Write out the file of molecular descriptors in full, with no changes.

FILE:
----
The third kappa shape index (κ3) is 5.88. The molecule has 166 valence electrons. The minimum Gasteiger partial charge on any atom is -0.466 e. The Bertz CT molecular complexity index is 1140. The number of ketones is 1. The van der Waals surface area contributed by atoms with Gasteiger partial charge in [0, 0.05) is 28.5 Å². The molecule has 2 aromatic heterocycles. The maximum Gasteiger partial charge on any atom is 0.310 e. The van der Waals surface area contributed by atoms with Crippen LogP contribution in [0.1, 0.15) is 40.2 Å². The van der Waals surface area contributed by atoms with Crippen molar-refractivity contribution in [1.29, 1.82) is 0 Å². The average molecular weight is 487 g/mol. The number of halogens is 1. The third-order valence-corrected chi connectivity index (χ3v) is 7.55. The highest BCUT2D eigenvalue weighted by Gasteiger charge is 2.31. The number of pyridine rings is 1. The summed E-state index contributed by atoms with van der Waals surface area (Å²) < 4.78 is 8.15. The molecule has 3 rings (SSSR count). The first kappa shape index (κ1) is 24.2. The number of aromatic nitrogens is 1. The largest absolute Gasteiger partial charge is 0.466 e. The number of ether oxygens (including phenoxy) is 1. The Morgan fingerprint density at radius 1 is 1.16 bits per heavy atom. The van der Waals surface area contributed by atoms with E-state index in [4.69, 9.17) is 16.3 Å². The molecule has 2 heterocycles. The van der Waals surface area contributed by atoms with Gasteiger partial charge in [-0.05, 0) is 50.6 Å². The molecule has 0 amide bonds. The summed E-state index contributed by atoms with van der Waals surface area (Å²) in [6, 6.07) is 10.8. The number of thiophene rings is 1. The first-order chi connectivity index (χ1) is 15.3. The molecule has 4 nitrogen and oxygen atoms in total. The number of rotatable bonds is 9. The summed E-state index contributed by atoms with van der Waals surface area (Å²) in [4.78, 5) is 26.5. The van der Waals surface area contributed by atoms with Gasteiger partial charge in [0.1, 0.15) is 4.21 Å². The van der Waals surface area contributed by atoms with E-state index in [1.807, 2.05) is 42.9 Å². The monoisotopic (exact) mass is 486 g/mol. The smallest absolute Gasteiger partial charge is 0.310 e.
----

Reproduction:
The third kappa shape index (κ3) is 5.88. The molecule has 166 valence electrons. The minimum Gasteiger partial charge on any atom is -0.466 e. The Bertz CT molecular complexity index is 1140. The number of ketones is 1. The van der Waals surface area contributed by atoms with Gasteiger partial charge in [0, 0.05) is 28.5 Å². The molecule has 2 aromatic heterocycles. The maximum Gasteiger partial charge on any atom is 0.310 e. The van der Waals surface area contributed by atoms with Crippen LogP contribution in [0.1, 0.15) is 40.2 Å². The van der Waals surface area contributed by atoms with Crippen molar-refractivity contribution in [1.29, 1.82) is 0 Å². The average molecular weight is 487 g/mol. The number of halogens is 1. The third-order valence-corrected chi connectivity index (χ3v) is 7.55. The highest BCUT2D eigenvalue weighted by Gasteiger charge is 2.31. The number of pyridine rings is 1. The summed E-state index contributed by atoms with van der Waals surface area (Å²) < 4.78 is 8.15. The molecule has 3 rings (SSSR count). The first kappa shape index (κ1) is 24.2. The number of aromatic nitrogens is 1. The largest absolute Gasteiger partial charge is 0.466 e. The number of ether oxygens (including phenoxy) is 1. The Morgan fingerprint density at radius 1 is 1.16 bits per heavy atom. The van der Waals surface area contributed by atoms with E-state index in [4.69, 9.17) is 16.3 Å². The molecule has 2 heterocycles. The van der Waals surface area contributed by atoms with Gasteiger partial charge in [-0.05, 0) is 50.6 Å². The molecule has 0 amide bonds. The summed E-state index contributed by atoms with van der Waals surface area (Å²) in [6, 6.07) is 10.8. The number of thiophene rings is 1. The first-order chi connectivity index (χ1) is 15.3. The molecule has 4 nitrogen and oxygen atoms in total. The number of rotatable bonds is 9. The summed E-state index contributed by atoms with van der Waals surface area (Å²) in [4.78, 5) is 26.5. The van der Waals surface area contributed by atoms with Gasteiger partial charge in [0.1, 0.15) is 4.21 Å². The van der Waals surface area contributed by atoms with E-state index in [1.807, 2.05) is 42.9 Å². The monoisotopic (exact) mass is 486 g/mol. The smallest absolute Gasteiger partial charge is 0.310 e.